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[-] cm0002@lemmy.world 64 points 1 week ago* (last edited 1 week ago)

Computer data is never actually “deleted” until it’s overwritten with new 1s and 0s — operating systems simply cut off references to it.

That's not entirely correct, and I would expect a tech news site to know but ig not.

It's true with spinny's since they store data magnetically on the platter with 1s and 0s, but SSDs store data on the NAND as a held charge. If there's a charge in the block it's a 1 if there's no charge it's a 0.

With spinny's, when a file gets marked as "deleted" the residual magnetic 1s and 0s will remain on the platter until eventually overwritten like they say

But with SSDs, when a file gets marked "deleted" then within no more than a few minutes TRIM comes along and ensures the charge on the NAND is released (Which means that data is gone, permanently) for that data, there's no residuals to worry about like with spinny's and is in fact necessary to ensure decent lifespans.

ETA: Link to a study from last year on this

[-] pete_the_cat@lemmy.world 30 points 1 week ago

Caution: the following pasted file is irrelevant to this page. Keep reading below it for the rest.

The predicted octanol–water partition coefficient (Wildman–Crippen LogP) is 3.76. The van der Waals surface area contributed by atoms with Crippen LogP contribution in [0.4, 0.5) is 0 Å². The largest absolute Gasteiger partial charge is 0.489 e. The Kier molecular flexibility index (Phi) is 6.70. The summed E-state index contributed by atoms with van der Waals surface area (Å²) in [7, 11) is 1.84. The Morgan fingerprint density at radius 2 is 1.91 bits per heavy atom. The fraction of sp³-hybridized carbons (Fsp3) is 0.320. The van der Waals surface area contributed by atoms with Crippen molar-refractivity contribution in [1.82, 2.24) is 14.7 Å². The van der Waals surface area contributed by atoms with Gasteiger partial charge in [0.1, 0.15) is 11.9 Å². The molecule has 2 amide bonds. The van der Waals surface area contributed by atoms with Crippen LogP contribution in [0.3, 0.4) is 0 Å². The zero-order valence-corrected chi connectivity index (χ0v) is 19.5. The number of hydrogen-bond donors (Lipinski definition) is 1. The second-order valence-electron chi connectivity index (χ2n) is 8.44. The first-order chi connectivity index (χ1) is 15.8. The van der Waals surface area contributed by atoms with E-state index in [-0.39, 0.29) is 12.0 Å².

This is dependent on the TRIM schedule. It could be size based (execute a TRIM when 50% of the blocks are used).

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[-] Moorshou@lemmy.zip 43 points 1 week ago

Good thing I already knew Iphone wasn't private.

I mean, they make you sign in with an Icloud ID

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[-] Avialle@lemmy.world 42 points 1 week ago
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[-] dumbass@leminal.space 35 points 1 week ago

Is it just nudes or is it all old photos?

[-] rimjob_rainer@discuss.tchncs.de 39 points 1 week ago

The former would be hilarious, it would mean that iOS explicitly classified those images as nudes.

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[-] HelloHotel@lemmy.world 28 points 1 week ago* (last edited 1 week ago)

I dont trust that client side scanning or other system components arent going through these half deleted files

[-] solarvector@lemmy.zip 26 points 1 week ago